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Meet the Two-Headed Turtle, Mary-Kate and Ashley

This fall, a highly unusual diamondback terrapin arrived at a wildlife center in Massachusetts. It has fascinated veterinarians (and the public) since.

By Cheryl Maguire
Feb 14, 2022 8:00 PM
two-headed turtle
(Credit: Priya Patel)


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What has two heads and six legs? An adorable diamondback terrapin baby turtle found in Barnstable, Massachusetts. The hatchling was discovered by the Barnstable Department of Natural Resources after it hatched this past fall. They run a head start program that protects the endangered terrapin turtle — the only North American turtle species that lives in brackish water, which is less salty than sea water.

The diamondback terrapin became vulnerable to extinction due to pet trading and human consumption over the last century (they were once commonly eaten in soup). The head start program finds nests vulnerable to predators or weather and keeps the turtle hatchlings in captivity for the first year to aid their survival.

(Credit: Priya Patel)

While checking on one of these endangered nests, the Barnstable Department of Natural Resources found the two-headed animal and brought it to the Birdsey Cape Wildlife Center. 

“We were as shocked as everybody else was because bicephaly does occur in the wild but it doesn't usually look like this in turtles," says Zak Mertz, executive director of the Birdsey Cape Wildlife Center. "Since they are a threatened species, it is even more interesting and fascinating."

Taking a Closer Look

Bicephaly occurs when an animal has two heads. This can result from genetic or environmental factors that arise during the embryo’s development. Normally the embryo splits resulting in identical twins, but in cases of bicephaly the embryo only partially splits. In humans this is referred to as conjoined twins. Studies have found this to be a rare occurrence estimated at one in 50,000 to 100,000 births. 

Two-headed turtles usually have only four legs with some deformities in the middle, Mertz explains. (The Birdsey Cape Wildlife Center team refers to this odds-defying turtle in the plural form.) “But our guys have six legs, two heads with full motor function. It was a serendipitous, happy circumstance for them because they are oriented in a way that they are thriving," he says.  

Even though Mertz calls the turtles “guys,” their gender is unknown. “Terrapins in general don't reach sexual maturity until almost 10 years old,” says Priya Patel, a veterinarian who serves as the center’s medical director. 

The reptiles are slightly underweight for their age and are about the size of a silver dollar. Out of the two, Patel isn’t certain who controls which legs since they move synchronously at times.   

To ensure that the creatures have a good quality of life and can survive on their own in the wild, the staff has performed several tests to examine their organs. 

The Birdsey Cape Wildlife Center took X-rays to closely study the digestive tracts of each half of the two-headed turtle. (Credit: Birdsey Cape Wildlife Center)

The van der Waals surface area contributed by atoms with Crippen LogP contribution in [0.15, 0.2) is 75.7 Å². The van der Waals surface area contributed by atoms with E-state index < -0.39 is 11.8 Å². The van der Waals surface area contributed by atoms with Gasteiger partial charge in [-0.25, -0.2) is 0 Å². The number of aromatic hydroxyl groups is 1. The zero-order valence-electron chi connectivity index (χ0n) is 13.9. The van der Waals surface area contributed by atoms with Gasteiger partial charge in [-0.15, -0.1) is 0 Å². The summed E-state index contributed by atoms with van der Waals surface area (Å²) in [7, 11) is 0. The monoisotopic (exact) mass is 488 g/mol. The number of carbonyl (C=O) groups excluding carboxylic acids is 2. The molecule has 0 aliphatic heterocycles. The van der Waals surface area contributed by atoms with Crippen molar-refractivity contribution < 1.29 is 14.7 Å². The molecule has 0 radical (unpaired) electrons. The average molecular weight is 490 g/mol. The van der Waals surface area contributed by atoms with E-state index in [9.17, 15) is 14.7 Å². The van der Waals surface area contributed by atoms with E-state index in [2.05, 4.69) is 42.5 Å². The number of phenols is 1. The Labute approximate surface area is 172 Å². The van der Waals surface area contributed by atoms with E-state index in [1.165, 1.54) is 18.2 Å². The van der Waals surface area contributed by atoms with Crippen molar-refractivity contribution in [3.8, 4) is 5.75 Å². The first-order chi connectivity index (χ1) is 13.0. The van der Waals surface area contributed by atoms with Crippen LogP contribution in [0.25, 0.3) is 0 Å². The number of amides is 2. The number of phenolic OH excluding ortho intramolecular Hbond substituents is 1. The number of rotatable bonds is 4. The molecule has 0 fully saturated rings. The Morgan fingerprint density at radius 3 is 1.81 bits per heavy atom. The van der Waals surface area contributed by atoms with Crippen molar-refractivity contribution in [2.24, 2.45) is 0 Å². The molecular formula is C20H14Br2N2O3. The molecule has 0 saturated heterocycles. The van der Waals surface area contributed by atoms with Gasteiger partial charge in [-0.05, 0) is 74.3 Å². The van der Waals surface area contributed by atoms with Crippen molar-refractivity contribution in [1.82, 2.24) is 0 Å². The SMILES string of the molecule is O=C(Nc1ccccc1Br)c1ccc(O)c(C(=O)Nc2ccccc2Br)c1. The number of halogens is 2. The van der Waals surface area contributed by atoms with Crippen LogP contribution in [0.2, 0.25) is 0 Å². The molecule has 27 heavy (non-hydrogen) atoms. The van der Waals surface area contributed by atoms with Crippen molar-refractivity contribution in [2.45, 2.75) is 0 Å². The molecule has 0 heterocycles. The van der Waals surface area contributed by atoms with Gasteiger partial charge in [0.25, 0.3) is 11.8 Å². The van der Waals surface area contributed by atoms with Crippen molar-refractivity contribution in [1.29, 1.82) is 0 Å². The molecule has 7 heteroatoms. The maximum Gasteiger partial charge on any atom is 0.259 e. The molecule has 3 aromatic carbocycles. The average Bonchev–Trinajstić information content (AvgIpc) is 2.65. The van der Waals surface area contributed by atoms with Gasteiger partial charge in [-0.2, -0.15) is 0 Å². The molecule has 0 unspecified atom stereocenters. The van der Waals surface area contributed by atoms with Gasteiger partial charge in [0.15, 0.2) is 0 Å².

During a barium study, the turtles ingested a radiopaque material that illuminated their separate digestive tracks on an X-ray. “We could tell that the right side has a little bit more of a developed GI system,” Patel says. “On the left side, you couldn't really see a defined path, but it was still there.” Although the turtles have separate digestive systems, they share one outflow path, also known as a cloaca. Patel doesn’t know if one side gains nutrients when the other side eats, or how their circulation overlaps.  

After a CT scan, they learned that the turtles have separate spines that fuse down by the pelvis, and possibly their own sets of lungs and hearts 

Crawling Into an Uncertain Future

Now, the turtles must join forces in order to survive. “If you’re not working together, you're not going to be able to swim in the direction to get food,” Mertz says. “If one goes down, and the other one's breathing, they have to work together because they have two sets of lungs.” He cautions that some bicephalic turtles have drowned each other. But so far, the turtles seem to be cooperating and growing at the same rate.   

On whether genetic or environmental factors caused the turtle to have two heads: “We've had that question a lot but we really don't know,” says Mertz. The other hatchlings that were born at the same time did not present any unusual characteristics. So this case of bicephaly is “just a one-off anomaly,” Patel says.

The turtles have received plenty of attention from the public, and even made it into this year’s edition of Ripley’s Believe It Or Not! They have also received names: “As a joke one of our staff called them Mary-Kate and Ashley,” Mertz says.

He explains that it’s hard to decide whether to name wild animals since they should remain, well, wild. But providing animals with a name helps people to learn more about them and the issues they may encounter. “Our big message for folks is that we want to protect these turtles — they really need their habitat protected,” says Mertz.  

Normally, the center keeps hatchlings until springtime. If these unique reptiles continue to thrive, they might consider releasing them back into the wild. Until then, “we're really excited to keep learning about the turtles,” Mertz says.

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